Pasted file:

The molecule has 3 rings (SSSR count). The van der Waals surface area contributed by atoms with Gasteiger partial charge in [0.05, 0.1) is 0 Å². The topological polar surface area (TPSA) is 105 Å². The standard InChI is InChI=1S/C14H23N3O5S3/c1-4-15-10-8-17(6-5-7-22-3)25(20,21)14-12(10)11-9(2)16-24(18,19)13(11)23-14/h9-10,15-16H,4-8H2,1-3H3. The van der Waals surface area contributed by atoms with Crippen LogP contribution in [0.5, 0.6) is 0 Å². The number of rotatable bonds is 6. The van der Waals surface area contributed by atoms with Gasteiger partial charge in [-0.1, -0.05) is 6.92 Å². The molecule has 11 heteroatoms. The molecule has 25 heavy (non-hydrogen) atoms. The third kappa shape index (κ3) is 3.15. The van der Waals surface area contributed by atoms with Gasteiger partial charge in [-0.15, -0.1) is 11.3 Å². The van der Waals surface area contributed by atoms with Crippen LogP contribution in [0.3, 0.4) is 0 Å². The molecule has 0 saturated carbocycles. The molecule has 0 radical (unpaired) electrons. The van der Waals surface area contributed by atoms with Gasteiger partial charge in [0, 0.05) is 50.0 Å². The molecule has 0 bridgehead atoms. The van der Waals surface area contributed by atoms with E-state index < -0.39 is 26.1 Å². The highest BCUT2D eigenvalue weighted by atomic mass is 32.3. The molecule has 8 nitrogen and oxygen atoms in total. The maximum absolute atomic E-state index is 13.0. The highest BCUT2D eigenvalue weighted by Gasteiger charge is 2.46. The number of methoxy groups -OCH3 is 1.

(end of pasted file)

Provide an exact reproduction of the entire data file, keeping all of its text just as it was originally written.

The molecule has 3 rings (SSSR count). The van der Waals surface area contributed by atoms with Gasteiger partial charge in [0.05, 0.1) is 0 Å². The topological polar surface area (TPSA) is 105 Å². The standard InChI is InChI=1S/C14H23N3O5S3/c1-4-15-10-8-17(6-5-7-22-3)25(20,21)14-12(10)11-9(2)16-24(18,19)13(11)23-14/h9-10,15-16H,4-8H2,1-3H3. The van der Waals surface area contributed by atoms with Crippen LogP contribution in [0.5, 0.6) is 0 Å². The number of rotatable bonds is 6. The van der Waals surface area contributed by atoms with Gasteiger partial charge in [-0.1, -0.05) is 6.92 Å². The molecule has 11 heteroatoms. The molecule has 25 heavy (non-hydrogen) atoms. The third kappa shape index (κ3) is 3.15. The van der Waals surface area contributed by atoms with Gasteiger partial charge in [-0.15, -0.1) is 11.3 Å². The van der Waals surface area contributed by atoms with Crippen LogP contribution in [0.3, 0.4) is 0 Å². The molecule has 0 saturated carbocycles. The molecule has 0 radical (unpaired) electrons. The van der Waals surface area contributed by atoms with Gasteiger partial charge in [0, 0.05) is 50.0 Å². The molecule has 0 bridgehead atoms. The van der Waals surface area contributed by atoms with E-state index < -0.39 is 26.1 Å². The highest BCUT2D eigenvalue weighted by atomic mass is 32.3. The molecule has 8 nitrogen and oxygen atoms in total. The maximum absolute atomic E-state index is 13.0. The highest BCUT2D eigenvalue weighted by Gasteiger charge is 2.46. The number of methoxy groups -OCH3 is 1.